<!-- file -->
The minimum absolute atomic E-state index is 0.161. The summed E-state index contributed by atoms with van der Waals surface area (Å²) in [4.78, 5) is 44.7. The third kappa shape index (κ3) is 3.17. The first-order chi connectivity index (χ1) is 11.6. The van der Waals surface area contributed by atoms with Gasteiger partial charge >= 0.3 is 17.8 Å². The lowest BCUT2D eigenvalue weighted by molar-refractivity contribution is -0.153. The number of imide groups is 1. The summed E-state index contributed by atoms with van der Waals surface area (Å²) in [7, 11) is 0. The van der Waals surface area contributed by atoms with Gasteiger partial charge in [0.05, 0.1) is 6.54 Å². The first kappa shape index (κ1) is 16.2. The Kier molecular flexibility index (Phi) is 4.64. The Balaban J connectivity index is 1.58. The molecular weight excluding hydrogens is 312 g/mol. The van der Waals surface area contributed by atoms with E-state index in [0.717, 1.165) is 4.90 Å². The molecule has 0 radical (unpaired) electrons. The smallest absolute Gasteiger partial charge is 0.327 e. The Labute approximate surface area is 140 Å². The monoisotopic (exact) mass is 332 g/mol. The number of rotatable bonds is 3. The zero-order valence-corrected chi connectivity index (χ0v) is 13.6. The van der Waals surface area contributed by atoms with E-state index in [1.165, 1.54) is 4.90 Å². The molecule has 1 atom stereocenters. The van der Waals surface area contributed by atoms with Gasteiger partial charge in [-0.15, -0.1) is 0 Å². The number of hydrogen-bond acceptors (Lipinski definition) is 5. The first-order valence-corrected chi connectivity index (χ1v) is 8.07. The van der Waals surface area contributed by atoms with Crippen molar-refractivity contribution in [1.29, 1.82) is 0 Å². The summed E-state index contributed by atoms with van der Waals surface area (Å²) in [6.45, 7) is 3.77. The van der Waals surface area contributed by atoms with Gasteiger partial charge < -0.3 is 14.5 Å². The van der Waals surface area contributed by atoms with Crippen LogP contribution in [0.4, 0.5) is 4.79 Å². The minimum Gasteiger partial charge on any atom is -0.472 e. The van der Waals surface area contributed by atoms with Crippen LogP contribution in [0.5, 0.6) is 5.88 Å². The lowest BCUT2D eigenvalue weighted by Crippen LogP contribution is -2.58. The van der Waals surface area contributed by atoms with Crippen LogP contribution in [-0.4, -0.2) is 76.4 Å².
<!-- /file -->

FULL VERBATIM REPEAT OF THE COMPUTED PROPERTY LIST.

The minimum absolute atomic E-state index is 0.161. The summed E-state index contributed by atoms with van der Waals surface area (Å²) in [4.78, 5) is 44.7. The third kappa shape index (κ3) is 3.17. The first-order chi connectivity index (χ1) is 11.6. The van der Waals surface area contributed by atoms with Gasteiger partial charge >= 0.3 is 17.8 Å². The lowest BCUT2D eigenvalue weighted by molar-refractivity contribution is -0.153. The number of imide groups is 1. The summed E-state index contributed by atoms with van der Waals surface area (Å²) in [7, 11) is 0. The van der Waals surface area contributed by atoms with Gasteiger partial charge in [0.05, 0.1) is 6.54 Å². The first kappa shape index (κ1) is 16.2. The Kier molecular flexibility index (Phi) is 4.64. The Balaban J connectivity index is 1.58. The molecular weight excluding hydrogens is 312 g/mol. The van der Waals surface area contributed by atoms with E-state index in [0.717, 1.165) is 4.90 Å². The molecule has 0 radical (unpaired) electrons. The smallest absolute Gasteiger partial charge is 0.327 e. The Labute approximate surface area is 140 Å². The monoisotopic (exact) mass is 332 g/mol. The number of rotatable bonds is 3. The zero-order valence-corrected chi connectivity index (χ0v) is 13.6. The van der Waals surface area contributed by atoms with E-state index in [1.165, 1.54) is 4.90 Å². The molecule has 1 atom stereocenters. The van der Waals surface area contributed by atoms with Gasteiger partial charge in [-0.15, -0.1) is 0 Å². The number of hydrogen-bond acceptors (Lipinski definition) is 5. The first-order valence-corrected chi connectivity index (χ1v) is 8.07. The van der Waals surface area contributed by atoms with Crippen molar-refractivity contribution in [1.29, 1.82) is 0 Å². The summed E-state index contributed by atoms with van der Waals surface area (Å²) in [6.45, 7) is 3.77. The van der Waals surface area contributed by atoms with Gasteiger partial charge < -0.3 is 14.5 Å². The van der Waals surface area contributed by atoms with Crippen LogP contribution in [0.4, 0.5) is 4.79 Å². The minimum Gasteiger partial charge on any atom is -0.472 e. The van der Waals surface area contributed by atoms with Crippen LogP contribution in [0.5, 0.6) is 5.88 Å². The lowest BCUT2D eigenvalue weighted by Crippen LogP contribution is -2.58. The van der Waals surface area contributed by atoms with Crippen LogP contribution in [-0.4, -0.2) is 76.4 Å².